Timing the sale of a business can be difficult. You don’t want to go out on top because a buyer doesn’t want to ride it down from there. But it pretty hard to sell on the way up because it can be fun and rewarding ride – who wants to give that up? However to receive full value you need to sell before the top, when there is still some unknown potential that can get buyers excited about the prospect of growth. Here is the tale of two companies:
We had a client last year (yep, in the middle of the recession) that was growing and in an alternative energy field. President Obama came into office and promised more funding and focus on his area, and it was extremely difficult to nail down how much continued growth this company would experience. But there was no question it would experience significant growth. A company offered around 6 times EBITDA, but with another company interested and the bidding stopped at 12 times EBITDA. Could the owner have kept it and grew it himself to take advantage of the growth? Quite possibly. But you never know what could happen…
The Bad (and the Ugly)
We provided an opinion of value to a company in 2006 of around $7 million to a husband and wife team that owned a steel fabrication company that provided product to a number of companies, none of which were more than 15% of their business. The husband wanted to sell, but the wife wanted $10 million. She convinced her husband that things were going well, and if they waited just a few more years and grew earnings a bit more, they could have their $10 million. Well, it turns out they had a number of customers, but almost every single one was an RV manufacturer. In 2008 the company declared bankruptcy and closed its doors.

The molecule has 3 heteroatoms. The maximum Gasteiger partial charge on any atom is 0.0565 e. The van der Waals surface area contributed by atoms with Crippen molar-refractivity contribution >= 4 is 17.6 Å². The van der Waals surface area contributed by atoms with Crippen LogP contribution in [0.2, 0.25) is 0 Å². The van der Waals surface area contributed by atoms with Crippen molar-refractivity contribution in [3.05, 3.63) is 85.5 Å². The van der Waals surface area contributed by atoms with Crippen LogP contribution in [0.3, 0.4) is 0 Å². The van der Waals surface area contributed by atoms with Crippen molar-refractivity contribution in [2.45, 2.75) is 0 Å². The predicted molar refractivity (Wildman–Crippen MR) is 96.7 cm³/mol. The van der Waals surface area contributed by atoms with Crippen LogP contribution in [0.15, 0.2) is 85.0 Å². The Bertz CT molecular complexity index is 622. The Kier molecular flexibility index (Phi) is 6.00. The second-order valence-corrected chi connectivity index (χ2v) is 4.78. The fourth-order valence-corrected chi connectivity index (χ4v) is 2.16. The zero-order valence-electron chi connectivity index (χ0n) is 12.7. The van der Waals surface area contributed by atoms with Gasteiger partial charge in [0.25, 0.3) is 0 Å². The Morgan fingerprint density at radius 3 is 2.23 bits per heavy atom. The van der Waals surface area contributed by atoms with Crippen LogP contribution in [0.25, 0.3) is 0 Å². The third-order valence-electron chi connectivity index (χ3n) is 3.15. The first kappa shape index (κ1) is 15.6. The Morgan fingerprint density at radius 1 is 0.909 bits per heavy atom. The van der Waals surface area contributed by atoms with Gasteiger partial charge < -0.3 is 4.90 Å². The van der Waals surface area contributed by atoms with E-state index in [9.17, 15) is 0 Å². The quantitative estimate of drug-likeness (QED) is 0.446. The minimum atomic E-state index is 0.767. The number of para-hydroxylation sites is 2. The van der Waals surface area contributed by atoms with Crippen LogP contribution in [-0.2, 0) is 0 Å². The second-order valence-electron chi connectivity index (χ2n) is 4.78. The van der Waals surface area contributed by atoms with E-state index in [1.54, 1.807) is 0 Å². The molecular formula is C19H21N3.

I know, it is far easier in hindsight to correctly time a sale. However sometimes we can see a situation developing, but we can’t convince the owner, often because our opinion is being written off as those of sale-happy brokers. We have a client now that seems to have a business based on technology that will may be obsolete in the next 10-15 years or so. He wishes to sell, but his partner refuses to. We can see it coming. They don’t have to wait 10 years for the business to be damaged and hard to sell, they only have to get to a point where the end is visible.